Patricia Klein: Alternating sign matrix varieties

Abstract: Matrix Schubert varieties, introduced by Fulton in the '90s, are affine varieties that "live above" Schubert varieties in the complete flag variety. They have many desirable algebro-geometric properties, such as irreducibility, Cohen--Macaulayness, and easily-computed dimension. They also enjoy a close connection with the symmetric groups. Alternating sign matrix (ASM) varieties, introduced by Weigandt just several years ago, are generalizations of matrix Schubert varieties in two senses: (1) ASM varieties are unions of matrix Schubert varieties and (2) the defining equations of ASM varieties are determined by ASMs, which are generalizations of permutation matrices. ASMs have been important objects of study in enumerative combinatorics since at least the '80s and appear in statistical mechanics as the 6-vertex lattice model. Although ASMs have a robust combinatorial underpinning and although their irreducible components are matrix Schubert varieties, they are nevertheless much more difficult to get a handle on than matrix Schubert varieties themselves. In this talk, we will define ASMs, compare and contrast with matrix Schubert varieties, and state some open problems.

Paolo Mantero: Symbolic powers and matroids

Abstract: Matroids are ubiquitous objects in Mathematics generalizing the concept of linear independence from Linear Algebra. Their theory has a rich history and it is a vibrant area of research. Since they can be viewed as special simplicial complexes, one can study their Stanley--Reisner ideals I_Delta. In fact, in 2011, Minh and Trung, Terai and Trung, and Varbaro gave a new, elegant characterization of matroids in terms of the Cohen--Macaulay property of the symbolic powers of I_Delta. We will discuss a short, elementary proof their theorem and some questions arising naturally from this new approach. The talk is based on joint work with J. Lyle.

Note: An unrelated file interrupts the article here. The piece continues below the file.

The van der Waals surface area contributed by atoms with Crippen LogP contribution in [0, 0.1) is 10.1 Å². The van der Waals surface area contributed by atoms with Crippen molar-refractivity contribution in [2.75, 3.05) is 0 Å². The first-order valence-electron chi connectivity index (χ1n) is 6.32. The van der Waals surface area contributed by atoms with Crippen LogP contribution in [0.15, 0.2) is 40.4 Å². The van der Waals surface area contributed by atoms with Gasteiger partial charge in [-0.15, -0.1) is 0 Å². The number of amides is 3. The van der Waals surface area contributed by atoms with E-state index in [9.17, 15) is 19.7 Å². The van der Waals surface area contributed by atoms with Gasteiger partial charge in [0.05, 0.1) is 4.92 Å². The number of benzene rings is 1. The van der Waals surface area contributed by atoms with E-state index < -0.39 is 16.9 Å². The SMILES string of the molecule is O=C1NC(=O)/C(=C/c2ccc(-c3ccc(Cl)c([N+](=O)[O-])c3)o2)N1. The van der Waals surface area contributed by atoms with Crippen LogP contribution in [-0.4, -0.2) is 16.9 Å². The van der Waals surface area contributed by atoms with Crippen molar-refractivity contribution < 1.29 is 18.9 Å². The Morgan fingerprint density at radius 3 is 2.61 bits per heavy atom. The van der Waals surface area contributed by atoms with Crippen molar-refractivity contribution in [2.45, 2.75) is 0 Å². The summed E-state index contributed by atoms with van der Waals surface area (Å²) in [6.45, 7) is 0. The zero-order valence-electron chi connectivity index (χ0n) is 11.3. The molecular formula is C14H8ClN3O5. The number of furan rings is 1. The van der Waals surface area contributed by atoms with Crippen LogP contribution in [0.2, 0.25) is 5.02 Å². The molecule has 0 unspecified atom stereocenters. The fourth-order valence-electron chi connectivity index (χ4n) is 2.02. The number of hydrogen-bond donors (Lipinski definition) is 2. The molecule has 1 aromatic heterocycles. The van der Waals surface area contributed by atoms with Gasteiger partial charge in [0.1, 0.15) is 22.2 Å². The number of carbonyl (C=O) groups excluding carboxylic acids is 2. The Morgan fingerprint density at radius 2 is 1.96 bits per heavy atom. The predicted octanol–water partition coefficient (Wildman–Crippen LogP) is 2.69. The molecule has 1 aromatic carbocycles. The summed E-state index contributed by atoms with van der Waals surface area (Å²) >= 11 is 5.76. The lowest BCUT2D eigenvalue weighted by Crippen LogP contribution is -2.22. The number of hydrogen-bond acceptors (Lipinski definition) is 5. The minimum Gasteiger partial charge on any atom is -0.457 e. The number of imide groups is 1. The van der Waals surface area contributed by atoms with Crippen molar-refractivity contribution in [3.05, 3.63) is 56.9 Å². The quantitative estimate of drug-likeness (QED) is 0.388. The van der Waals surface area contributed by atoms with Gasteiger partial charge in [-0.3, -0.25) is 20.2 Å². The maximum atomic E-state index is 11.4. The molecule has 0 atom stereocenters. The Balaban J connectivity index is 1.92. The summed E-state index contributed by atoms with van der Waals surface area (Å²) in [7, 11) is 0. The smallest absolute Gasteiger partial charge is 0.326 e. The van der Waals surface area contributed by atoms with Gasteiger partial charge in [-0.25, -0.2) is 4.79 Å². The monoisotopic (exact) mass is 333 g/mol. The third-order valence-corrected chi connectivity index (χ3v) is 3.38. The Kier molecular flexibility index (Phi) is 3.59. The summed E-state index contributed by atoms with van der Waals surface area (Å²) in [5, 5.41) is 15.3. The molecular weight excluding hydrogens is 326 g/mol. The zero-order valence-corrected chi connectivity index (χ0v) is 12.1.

Frank Moore: Non-commutative invariant theory

Abstract: Let k be a field, and let G be a finite subgroup of GL_n(k). Then G acts naturally on the polynomial ring S = k[x_1,\dots,x_n]. The ring of invariants of this action, denoted S^G, is the set of polynomials on which G acts trivially. The study of such rings inspired many of the early researchers in commutative algebra such as Emmy Noether and David Hilbert. In noncommutative algebraic geometry, one is interested in replacing S with a noncommutative analogue, called an AS-regular algebra. This leads one to wonder which results from classical invariant theory remain true in this broader context. In this talk, I will survey both the commutative and noncommutative landscape of invariant theory, with mention of some of our recent work on the noncommutative side of the story.

Christopher Manon: Cox rings of toric vector bundles

Abstract: I'll give an overview of some recent work on the Cox rings of projectivized toric vector bundles. A toric vector bundle is a vector bundle over a toric variety equipped with an action by the defining torus of the base. Toric vector bundles and their projectivizations provide a rich class of spaces that still manage to admit a combinatorial characterization. I'll begin with a classification result which shows that a toric vector bundle can be captured by an arrangement of points on the Bergman fan of a certain matroid and describe how this data leads to a presentation of the Cox ring. Then I'll describe how these properties interact with natural operations on toric vector bundles. This involves the geometry of the closely related class of toric flag bundles and links some combinatorial questions about multilinear operations on matroids to the topic of representation stability. This is joint work with Kiumars Kaveh and Courtney George.